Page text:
In later years, as I learned more about science education and began teaching myself, I looked back on Voyage of the Mimi as a stunningly successful and prescient example of innovative science curriculum development. I am still having Mimi encounters: earlier this summer, a high school Earth Science teacher told me that she had studied Voyage of the Mimi when she was in 5th grade and still remembered it clearly and enthusiatically. This made me feel rather old, but reinforced my notion that Voyage of the Mimi had achieved that elusive holy grail of science education, a lasting education, education that stays with the learner for years, decades, a lifetime. Attributes that could have contributed to this success include situating the science in a (more or less) authentic setting, showing science as contributing to the solution of real problems, showing real scientists speaking in their own voices, focusing on an especially charismatic component of nature (whales), and showing a diverse cast of characters engaged in doing science and solving problems (improbable though it might have been to have a senior citizen, members of two different underrepresented minorities, a woman oceanographer, a deaf teenager, and two children–including the young Ben Affleck–aboard a research vessel.)

Imagine my surprise then, as I browsed the web looking for links for this blog post, to find vitriolic criticism of Voyage of the Mimi, from writers on education, former students, and a star of the show. Neil Postman wrote:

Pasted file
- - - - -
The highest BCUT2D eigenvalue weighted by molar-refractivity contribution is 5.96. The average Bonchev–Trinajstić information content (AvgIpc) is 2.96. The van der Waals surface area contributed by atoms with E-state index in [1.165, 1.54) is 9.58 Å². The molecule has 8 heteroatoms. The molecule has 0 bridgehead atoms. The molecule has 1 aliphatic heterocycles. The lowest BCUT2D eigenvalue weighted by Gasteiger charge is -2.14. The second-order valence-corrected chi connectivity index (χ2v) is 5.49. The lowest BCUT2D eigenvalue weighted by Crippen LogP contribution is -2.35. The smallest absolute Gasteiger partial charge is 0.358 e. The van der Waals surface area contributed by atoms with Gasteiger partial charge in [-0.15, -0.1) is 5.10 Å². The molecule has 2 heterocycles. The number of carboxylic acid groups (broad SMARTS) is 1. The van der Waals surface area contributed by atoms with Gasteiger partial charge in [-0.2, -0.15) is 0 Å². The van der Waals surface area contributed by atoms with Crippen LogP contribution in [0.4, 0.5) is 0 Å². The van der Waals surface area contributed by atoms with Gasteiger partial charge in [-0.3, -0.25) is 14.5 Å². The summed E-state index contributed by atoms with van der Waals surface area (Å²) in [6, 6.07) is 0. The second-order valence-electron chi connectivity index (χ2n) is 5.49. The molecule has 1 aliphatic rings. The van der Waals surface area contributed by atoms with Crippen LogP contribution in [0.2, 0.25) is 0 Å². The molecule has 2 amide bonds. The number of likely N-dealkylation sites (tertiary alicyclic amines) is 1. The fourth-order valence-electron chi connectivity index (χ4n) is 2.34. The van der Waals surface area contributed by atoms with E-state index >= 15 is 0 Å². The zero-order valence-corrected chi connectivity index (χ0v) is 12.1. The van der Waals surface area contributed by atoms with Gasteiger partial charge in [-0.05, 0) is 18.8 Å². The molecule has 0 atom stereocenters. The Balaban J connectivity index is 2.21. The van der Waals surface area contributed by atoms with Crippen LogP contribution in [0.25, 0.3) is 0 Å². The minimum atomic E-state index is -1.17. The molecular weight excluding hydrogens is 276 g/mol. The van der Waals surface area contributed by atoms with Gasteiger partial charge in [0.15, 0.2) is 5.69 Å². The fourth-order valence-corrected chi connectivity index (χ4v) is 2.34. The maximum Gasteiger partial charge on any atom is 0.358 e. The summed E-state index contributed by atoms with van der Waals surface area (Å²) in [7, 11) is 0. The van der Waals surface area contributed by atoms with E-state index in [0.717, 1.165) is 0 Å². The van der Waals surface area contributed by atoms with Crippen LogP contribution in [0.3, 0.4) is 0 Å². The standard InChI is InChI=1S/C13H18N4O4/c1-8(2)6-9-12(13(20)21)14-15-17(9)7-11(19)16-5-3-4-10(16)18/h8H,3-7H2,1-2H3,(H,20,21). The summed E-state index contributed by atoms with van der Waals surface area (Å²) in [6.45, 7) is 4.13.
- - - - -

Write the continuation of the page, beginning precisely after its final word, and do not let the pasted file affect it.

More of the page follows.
"And, in the end, what will the students have learned? They will, to be sure, have learned something about whales, perhaps about navigation and map-reading, most of which they could have learned just as well by other means. Mainly, they will have learned that learning is a form of entertainment or, more precisely, that anything worth learning can take the form of entertainment, and ought to." Postman (1985), p. 154.

And this from a former student:

"Like many schoolchildren, I was subjected to this show repeatedly in elementary school ... Topics included navigation, longitude and latitude, all sorts of incredibly boring facts about whales, and so forth... Lazy teachers liked "The Voyage of the Mimi"... after 15 minutes of drama, and 15 minutes of lecture teachers can give their students 15 days of collaborating on busy work about whales." Anonymous

So what has been your experience? Did you study Mimi as a student or teach it as a teacher? Was it a pioneering tour de force in innovative middle school science education? Or a useless story about "the most boring people ever to sail the Seven Seas on a glorified whale watch" (anonymous)? Or might it have been both at the same time, in different contexts?

Reference:

Revision Note: Photo of Kim Kastens and actress Mary Tanner added Sept 15, 2009.




Was "Voyage of the Mimi" Effective? --Discussion